California, City of Tijuana collaborate in battle to improve border air quality
For immediate release
SACRAMENTO – The California Air Resources Board today announced the delivery of low-cost sensors to the City of Tijuana to provide air monitoring of particulate matter (PM 2.5) along the border with San Diego. The area is subject to emissions from heavy industry and international trade, and is a primary health concern for overburdened communities along the border.
The sensors were delivered under a Memorandum of Understanding (MOU) to establish a network of 50 Purple Air sensors in and around Tijuana, which the city will operate. As part of Tijuana Mayor Montserrat Caballero's commitment to work to improve air quality, the Environmental Protection Directorate (DPA) signed the MOU with CARB.
"This will facilitate the exchange of information on air quality in both regions and will improve our ability to enforce existing regulations on the matter, to prevent negative impacts on the lives of Tijuana residents due to pollution," DPA Director Alejandro Muñoz Gil Lamadrid said.
“The overarching problem is that air pollution does not respect borders — it travels from California into the Tijuana area and vice-versa, impacting border communities in San Diego and Tijuana that already are burdened with poor air quality,” CARB Deputy Executive Officer of Environmental Justice Chanell Fletcher said. “In this case, collaboration is essential to help identify and reduce cross-border emissions of PM 2.5, which is an air toxin, and major cause of poor air quality across Southern California.”
“Poor air quality along the border increases cases of asthma, cardio-pulmonary disease — both of which can result in death. This has an especially heavy impact in the environmentally overburdened communities on the border,” Fletcher added. “This project can help provide near real-time information, helping to keep the public and border communities aware of local air quality conditions. These types of projects will continue to prioritize public health and environmental justice in the area.”
The city will use the sensor data as one tool to help identify sources that generate high concentrations of PM pollution in the area. As part of this collaborative project, Tijuana will share information with CARB on any actions taken to reduce PM emissions based on the sensor data. Tijuana also will provide CARB with information regarding any associated inspections or enforcement actions that are taken as a result of the monitoring.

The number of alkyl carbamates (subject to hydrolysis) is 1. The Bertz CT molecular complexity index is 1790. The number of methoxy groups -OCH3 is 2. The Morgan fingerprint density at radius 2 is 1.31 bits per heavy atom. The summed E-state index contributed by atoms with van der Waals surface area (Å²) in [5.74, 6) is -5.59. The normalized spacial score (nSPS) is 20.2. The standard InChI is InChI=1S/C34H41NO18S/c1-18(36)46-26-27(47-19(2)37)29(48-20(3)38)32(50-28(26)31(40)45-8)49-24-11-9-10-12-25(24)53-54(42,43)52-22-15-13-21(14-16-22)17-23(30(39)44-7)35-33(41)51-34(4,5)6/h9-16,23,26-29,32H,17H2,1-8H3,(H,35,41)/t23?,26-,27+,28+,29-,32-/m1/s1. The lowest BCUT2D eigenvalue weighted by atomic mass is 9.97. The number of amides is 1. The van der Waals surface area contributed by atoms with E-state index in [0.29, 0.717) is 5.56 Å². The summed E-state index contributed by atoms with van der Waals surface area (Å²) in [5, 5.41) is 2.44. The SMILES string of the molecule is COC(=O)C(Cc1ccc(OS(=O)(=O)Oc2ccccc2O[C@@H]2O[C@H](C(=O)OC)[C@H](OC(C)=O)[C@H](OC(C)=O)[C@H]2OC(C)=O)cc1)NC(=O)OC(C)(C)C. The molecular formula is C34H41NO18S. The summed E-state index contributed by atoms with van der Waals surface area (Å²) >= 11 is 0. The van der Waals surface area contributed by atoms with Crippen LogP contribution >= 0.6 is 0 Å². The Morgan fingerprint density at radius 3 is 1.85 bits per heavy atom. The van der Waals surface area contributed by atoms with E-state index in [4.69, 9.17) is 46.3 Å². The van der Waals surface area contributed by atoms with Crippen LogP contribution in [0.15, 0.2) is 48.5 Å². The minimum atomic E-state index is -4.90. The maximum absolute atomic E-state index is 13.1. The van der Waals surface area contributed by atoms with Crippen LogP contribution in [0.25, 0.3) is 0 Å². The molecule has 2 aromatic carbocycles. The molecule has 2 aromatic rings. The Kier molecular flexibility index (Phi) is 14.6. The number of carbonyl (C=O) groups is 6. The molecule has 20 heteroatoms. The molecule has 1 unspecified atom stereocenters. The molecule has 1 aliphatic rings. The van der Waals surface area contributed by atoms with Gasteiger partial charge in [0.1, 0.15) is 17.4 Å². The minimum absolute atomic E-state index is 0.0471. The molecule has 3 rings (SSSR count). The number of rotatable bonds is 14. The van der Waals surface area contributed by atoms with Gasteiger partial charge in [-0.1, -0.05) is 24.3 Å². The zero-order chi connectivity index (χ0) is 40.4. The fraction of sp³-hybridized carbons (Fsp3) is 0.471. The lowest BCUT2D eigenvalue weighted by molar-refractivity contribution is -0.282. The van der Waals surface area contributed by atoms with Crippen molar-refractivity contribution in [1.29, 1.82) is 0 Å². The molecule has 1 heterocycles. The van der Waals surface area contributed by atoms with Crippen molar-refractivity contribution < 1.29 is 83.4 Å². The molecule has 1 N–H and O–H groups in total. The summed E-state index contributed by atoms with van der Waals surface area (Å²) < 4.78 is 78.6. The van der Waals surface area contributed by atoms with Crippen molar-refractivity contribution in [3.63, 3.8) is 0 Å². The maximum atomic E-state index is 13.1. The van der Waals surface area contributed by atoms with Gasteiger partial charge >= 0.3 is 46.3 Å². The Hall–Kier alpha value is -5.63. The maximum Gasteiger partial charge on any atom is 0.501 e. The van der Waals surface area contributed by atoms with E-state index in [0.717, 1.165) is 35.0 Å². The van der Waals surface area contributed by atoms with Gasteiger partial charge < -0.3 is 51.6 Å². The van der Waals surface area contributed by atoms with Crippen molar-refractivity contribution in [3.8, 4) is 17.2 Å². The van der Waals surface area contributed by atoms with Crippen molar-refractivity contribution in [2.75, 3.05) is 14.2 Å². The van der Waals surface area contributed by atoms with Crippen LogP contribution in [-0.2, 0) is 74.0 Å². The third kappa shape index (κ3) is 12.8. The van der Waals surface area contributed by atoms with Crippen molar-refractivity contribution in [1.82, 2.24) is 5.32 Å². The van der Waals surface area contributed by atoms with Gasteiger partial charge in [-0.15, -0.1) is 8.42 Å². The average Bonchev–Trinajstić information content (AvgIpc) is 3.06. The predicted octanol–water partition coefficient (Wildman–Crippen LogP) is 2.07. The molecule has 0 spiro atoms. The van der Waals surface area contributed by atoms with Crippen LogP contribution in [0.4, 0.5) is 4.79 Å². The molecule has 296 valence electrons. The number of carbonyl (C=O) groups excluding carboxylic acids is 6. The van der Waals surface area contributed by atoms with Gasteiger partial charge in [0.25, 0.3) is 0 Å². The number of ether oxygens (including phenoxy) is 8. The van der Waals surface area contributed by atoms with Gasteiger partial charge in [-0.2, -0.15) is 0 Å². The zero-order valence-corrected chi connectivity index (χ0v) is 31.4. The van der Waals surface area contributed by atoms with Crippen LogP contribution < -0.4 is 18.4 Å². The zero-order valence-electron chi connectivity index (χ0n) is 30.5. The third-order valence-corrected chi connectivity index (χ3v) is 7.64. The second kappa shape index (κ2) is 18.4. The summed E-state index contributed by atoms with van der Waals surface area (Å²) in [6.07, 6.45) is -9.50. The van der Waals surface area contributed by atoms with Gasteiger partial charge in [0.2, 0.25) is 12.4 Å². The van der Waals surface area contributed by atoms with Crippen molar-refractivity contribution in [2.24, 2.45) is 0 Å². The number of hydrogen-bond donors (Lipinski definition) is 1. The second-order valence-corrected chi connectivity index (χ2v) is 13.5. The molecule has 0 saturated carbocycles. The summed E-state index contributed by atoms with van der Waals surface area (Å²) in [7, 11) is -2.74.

The XXIV City Council of Tijuana thanked the authorities of the State of California for working hand in hand on environmental issues, since in this way the existing levels of pollution in the air can be reduced, thus protecting the health of citizens on both sides of the border.
For the administration headed by Tijuana Mayor Montserrat Caballero, it is important to provide accountability to the population since Tijuana is an open and transparent municipality which works every day to contribute to the well-being of all, and for which it calls on citizens to help reduce pollution.
The project was made possible by the U.S. EPA’s Border Program, which awarded CARB $18,000 in grant funding. There will be substantial air quality and public health benefits to the San Diego area with increased enforcement activity by the City of Tijuana based on data from the new air sensor network.
CARB supports the U.S. EPA’s landmark Border Program at the California-Mexico border region, known as Border 2025. CARB continues to participate in the San Diego-Tijuana Air Quality Task Force, and pursue projects around emissions research, low-cost and community-led air monitoring, and community engagement, in collaboration with the Task Force and its stakeholders.